How to Create an Opening Statement Using Graphic Immersion


My part in a recent presentation to the San Francisco Trial Lawyers Association concerned opening statements, and I wanted to share a highly graphically immersive style of opening that allows an attorney to persuasively convey a great deal of information in a short period of time. Since the focus of the presentation was partly on short matters like one-day trials or arbitration, the use of graphics in such settings can be tremendously valuable and helpful to the finder of fact.

I started my presentation by addressing the legitimate question, why use graphics at trial at all? The answer is because study after study has concluded that after three days, people only retain about 10% of what they hear, 35% of what they see, but 65% of what they see and hear together. Combining the powerful oral skills of a good attorney with a visual backing that constantly re-enforces the attorney’s points is the best way to ensure that the information gets through and sticks with your audience.

The example I used was actually for a few cases melded together to create one opening. In this sample composite case, the plaintiff claimed the defendant truck driver was driving too fast and hydroplaned in the rain, causing the defendant to lose control and strike plaintiff’s truck, which caused a brain injury. ...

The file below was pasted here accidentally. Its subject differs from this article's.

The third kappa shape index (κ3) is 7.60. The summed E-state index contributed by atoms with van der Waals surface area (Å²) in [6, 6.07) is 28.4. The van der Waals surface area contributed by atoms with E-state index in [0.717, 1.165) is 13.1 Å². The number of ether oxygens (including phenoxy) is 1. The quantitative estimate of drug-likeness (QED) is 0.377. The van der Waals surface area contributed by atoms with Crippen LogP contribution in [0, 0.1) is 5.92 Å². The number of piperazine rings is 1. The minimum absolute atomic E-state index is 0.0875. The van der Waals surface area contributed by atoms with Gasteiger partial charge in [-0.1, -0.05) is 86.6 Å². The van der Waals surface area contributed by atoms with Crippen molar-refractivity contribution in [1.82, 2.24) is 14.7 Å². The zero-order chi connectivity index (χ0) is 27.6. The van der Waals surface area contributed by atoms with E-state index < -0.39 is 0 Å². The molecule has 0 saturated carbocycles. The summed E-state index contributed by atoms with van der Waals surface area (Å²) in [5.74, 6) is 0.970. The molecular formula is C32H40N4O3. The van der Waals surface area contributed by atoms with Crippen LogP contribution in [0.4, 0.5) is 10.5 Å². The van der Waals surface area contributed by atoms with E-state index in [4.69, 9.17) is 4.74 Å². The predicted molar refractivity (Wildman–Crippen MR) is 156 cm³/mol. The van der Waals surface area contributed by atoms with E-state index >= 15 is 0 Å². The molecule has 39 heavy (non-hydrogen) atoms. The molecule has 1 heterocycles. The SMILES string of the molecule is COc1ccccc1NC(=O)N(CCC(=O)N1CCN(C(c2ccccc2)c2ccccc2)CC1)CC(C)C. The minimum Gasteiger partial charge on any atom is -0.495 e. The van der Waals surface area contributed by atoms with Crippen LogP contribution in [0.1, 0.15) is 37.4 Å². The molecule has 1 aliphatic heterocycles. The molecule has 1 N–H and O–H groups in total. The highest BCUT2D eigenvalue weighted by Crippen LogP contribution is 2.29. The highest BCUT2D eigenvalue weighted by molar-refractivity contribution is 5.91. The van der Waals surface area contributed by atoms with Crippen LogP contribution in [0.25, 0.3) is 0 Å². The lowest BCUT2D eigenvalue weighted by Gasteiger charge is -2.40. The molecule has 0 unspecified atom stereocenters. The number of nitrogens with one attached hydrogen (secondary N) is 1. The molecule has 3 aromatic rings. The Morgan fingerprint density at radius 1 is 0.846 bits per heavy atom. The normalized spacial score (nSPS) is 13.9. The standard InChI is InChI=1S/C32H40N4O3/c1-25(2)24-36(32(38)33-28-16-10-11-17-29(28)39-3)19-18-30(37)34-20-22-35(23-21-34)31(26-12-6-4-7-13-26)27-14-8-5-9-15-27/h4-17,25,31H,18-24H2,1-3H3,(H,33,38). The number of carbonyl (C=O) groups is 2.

I hope you’ll watch the video below because it provides a good example of how we suggest attorneys put together the graphics for a powerful visual opening. What’s missing from the video, of course, is the attorney’s oral opening (the video has no sound or captions), so you’ll have to use your imagination and view the graphics as if an attorney were delivering his or her argument in court with the graphics displayed in the background.

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DISCLAIMER: Because of the generality of this update, the information provided herein may not be applicable in all situations and should not be acted upon without specific legal advice based on particular situations.

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